The goal of the Observatory and Forum is to get a clear picture of blockchain’s current possibilities and future potential, to understand the questions it raises and to evaluate the EU’s best options to foster innovation within the space, allowing its citizens and industries to benefit from blockchain applications and ensuring the region plays a leading role in blockchain both today and in the future. This paper sets the scene for the Observatory and Forum’s work by examining the state of blockchain innovation in Europe today, looking at both Europe’s strengths and weaknesses vis-à-vis this technology, and making some recommendations about where Europe should set its priorities in the future.

Breaking into Tech

AJ Tibando and Andrew Do, Brookfield Institute
This report offers an in-depth look at the talent and skills sought after by tech companies, as well as the different routes that people take to gain entry into the tech sector in the Waterloo region. Robust demand for new talent is a great sign – it means that companies are growing and opportunities are being created. The search for talent can also be one of the most frustrating experiences facing growing tech companies. Finding the right workers with the right skills and matching them to the right job is a challenging process which lacks a clear set of guidelines and formula for success. Informed by interviews with leaders in Waterloo’s tech community, this report provides a set of key takeaways for employers and aspiring tech workers alike, on the process of finding and retaining top tech talent. Led by Communitech and powered by the Brookfield Institute for Innovation and Entrepreneurship (BII+E), this report offers insight into how tech companies recruit, assess and nurture workers to ensure the company has the talent they need to grow.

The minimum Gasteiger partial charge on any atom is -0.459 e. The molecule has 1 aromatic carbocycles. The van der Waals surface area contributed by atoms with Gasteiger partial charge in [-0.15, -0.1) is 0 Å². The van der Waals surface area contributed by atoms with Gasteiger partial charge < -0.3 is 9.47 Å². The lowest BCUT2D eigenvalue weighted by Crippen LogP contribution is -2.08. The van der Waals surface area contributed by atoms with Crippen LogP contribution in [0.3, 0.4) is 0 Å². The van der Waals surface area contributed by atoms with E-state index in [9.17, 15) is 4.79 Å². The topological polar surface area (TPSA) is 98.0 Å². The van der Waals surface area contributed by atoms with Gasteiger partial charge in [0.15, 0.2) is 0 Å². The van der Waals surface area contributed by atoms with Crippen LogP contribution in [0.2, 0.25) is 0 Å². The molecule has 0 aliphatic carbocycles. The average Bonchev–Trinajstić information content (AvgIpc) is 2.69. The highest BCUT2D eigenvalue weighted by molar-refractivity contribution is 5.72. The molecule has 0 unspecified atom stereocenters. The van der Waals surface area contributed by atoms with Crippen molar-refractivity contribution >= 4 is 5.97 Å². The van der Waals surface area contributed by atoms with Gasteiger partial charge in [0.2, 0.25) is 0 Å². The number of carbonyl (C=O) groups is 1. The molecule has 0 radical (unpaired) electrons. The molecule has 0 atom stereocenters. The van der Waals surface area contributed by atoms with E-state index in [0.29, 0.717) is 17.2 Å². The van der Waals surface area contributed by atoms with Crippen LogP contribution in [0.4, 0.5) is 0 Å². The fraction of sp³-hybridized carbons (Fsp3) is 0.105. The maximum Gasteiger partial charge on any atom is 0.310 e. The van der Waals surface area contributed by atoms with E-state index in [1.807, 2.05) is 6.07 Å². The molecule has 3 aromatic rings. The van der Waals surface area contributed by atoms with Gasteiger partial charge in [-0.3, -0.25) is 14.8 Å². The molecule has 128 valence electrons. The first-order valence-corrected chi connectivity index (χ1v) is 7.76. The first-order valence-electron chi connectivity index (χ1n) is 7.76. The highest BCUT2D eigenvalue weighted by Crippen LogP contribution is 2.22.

Cities, Clusters & Regions

Are Academic Science and Engineering Resources Becoming More Concentrated?

Jonathan Dworin, SSTI Weekly Digest
Colleges and universities that conduct research and development around science and engineering are central to technology-based economic development strategies and are at the core of America’s innovation hubs. The distribution of science and engineering R&D at colleges and universities (S&E R&D) – already distributed unevenly across the country— appears to have grown radically more so since the Great Recession. In fact, SSTI analysis using data from the National Science Foundation’s National Center for Science and Engineering Statistics reveals that approximately 60 percent of all new funds for S&E R&D at colleges and universities from 2008 to 2016 went to institutions in just three states: Maryland, California and New York. Earlier this summer, SSTI highlighted research from the University of Michigan that found the boost in federal R&D funds as a result of the 2009 stimulus package had a significant impact on local economic development. Unlike traditional ARRA spending, which targeted areas heavily impacted by the recession, the authors note that ARRA R&D spending mostly went to regions with elite research universities-. The result helped perpetuate an uneven distribution of federal R&D dollars.

Statistics & Indicators

Science and Engineering R&D at Colleges and Universities by State and Metro Area

SSTI Weekly Digest
Federal funding for S&E R&D grew by $7.2 billion from 2002 to 2016, reaching more than $31.6 billion. This represents a 29.4 percent increase during the period, or approximately 2.0 percent per year, according to an SSTI analysis of data from the National Science Foundation’s National Center for Science and Engineering Statistics. Among states, California ($4.3 billion), New York ($2.4 billion), and Maryland ($2.3 billion) received the most in federal funds for S&E R&D in 2016, while Baltimore ($2.0 billion), New York City ($1.7 billion), and Boston ($1.3 billion) led among metropolitan areas.

Policy Digest

Four Strategies to Deliver on a Smart City Vision in 2018

Adie Tomer and Lara Fishbane, Brookings